Pandemic Pain Persists for Big Oil Companies

By Christopher M. Matthews, Rebecca Elliott and Sarah McFarlane

The global oil-and-gas industry remains under extreme financial pressure as demand for fossil fuels rebounds slowly after being crushed by the coronavirus pandemic.

Some of the largest western oil companies including Exxon Mobil Corp. (XOM) and Royal Dutch Shell PLC (RDS/A) signaled this week that key parts of their business continued to struggle through the summer and early fall, which will weigh down the third-quarter results they are set to report in coming weeks.

Exxon warned Thursday that parts of its business continue to be unprofitable, even as the company performed better than in the second quarter. The Texas oil giant said it expected earnings from its oil production unit to improve by as much as $1.8 billion from the second quarter, but that its natural gas sales and its refining business may lose more money. Analysts forecast a quarterly loss of more than $500 million when the company reports on Oct. 30, which would mark its third consecutive quarter in the red.

Shell said Wednesday it would cut up to 9,000 jobs in a broad restructuring, and warned it was also poised to report poor third quarter earnings, including a second consecutive quarterly loss in its oil-and-gas production business. The planned job cuts follow similar moves at peers including BP PLC and Chevron Corp. to rein in costs amid the pandemic. Exxon has said it is conducting a workforce review, which may lead to layoffs.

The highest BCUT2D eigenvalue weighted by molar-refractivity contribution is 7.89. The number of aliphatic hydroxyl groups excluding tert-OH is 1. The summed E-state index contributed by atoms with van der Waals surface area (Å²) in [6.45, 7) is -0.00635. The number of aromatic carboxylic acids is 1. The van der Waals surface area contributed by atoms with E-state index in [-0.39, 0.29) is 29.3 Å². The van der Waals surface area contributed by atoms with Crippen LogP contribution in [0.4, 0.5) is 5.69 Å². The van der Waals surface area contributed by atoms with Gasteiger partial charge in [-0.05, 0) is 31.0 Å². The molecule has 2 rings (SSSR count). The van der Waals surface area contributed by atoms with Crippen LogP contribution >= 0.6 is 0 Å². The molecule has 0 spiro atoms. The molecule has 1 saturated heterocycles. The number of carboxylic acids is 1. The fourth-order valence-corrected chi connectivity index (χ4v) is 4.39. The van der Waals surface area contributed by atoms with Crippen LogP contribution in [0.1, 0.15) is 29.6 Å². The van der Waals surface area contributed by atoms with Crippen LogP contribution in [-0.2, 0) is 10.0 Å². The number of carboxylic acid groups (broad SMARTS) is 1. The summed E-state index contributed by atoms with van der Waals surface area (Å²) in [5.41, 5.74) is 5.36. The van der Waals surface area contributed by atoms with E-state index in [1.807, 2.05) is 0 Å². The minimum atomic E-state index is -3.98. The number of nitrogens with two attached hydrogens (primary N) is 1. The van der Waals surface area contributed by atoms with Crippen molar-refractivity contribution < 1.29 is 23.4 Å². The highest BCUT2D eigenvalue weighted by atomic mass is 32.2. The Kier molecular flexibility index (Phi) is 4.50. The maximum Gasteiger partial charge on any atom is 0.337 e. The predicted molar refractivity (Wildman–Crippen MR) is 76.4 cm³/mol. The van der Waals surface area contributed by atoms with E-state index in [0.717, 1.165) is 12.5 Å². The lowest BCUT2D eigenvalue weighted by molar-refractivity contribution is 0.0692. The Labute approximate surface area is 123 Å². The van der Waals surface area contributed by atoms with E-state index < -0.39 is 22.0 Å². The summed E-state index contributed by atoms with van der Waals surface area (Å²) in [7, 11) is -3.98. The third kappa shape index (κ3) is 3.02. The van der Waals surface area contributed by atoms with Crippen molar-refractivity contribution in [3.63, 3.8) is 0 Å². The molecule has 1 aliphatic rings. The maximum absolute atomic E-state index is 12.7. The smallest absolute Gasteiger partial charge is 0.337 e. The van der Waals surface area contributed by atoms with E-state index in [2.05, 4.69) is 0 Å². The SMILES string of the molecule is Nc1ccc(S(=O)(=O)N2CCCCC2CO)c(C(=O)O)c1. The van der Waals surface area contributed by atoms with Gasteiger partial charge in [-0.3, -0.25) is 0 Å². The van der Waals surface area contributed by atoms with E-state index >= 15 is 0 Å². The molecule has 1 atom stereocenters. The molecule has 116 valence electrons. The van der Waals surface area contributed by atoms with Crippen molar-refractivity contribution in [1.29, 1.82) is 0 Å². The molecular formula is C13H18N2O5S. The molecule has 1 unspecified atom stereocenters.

This year's lousy oil-and-gas earnings have turned off many investors, who remain unenthusiastic about the companies despite a modest rebound in crude prices from the historic lows of this spring. A stock index of U.S. oil-and- gas companies is down about 55% in 2020 even as the overall stock market is up slightly. Exxon's shares are down around 50% so far this year, while Shell's are down about 58%.

U.S. benchmark oil prices remain around $40 a barrel, levels too low for most exploration and production companies to turn a profit, and smaller, independent players continue to face a struggle for survival. On Wednesday, Houston-based shale driller Oasis Petroleum Inc. filed for chapter 11, joining at least three dozen other North American oil-and-gas producers in seeking bankruptcy protection this year, according to law firm Haynes and Boone LLP.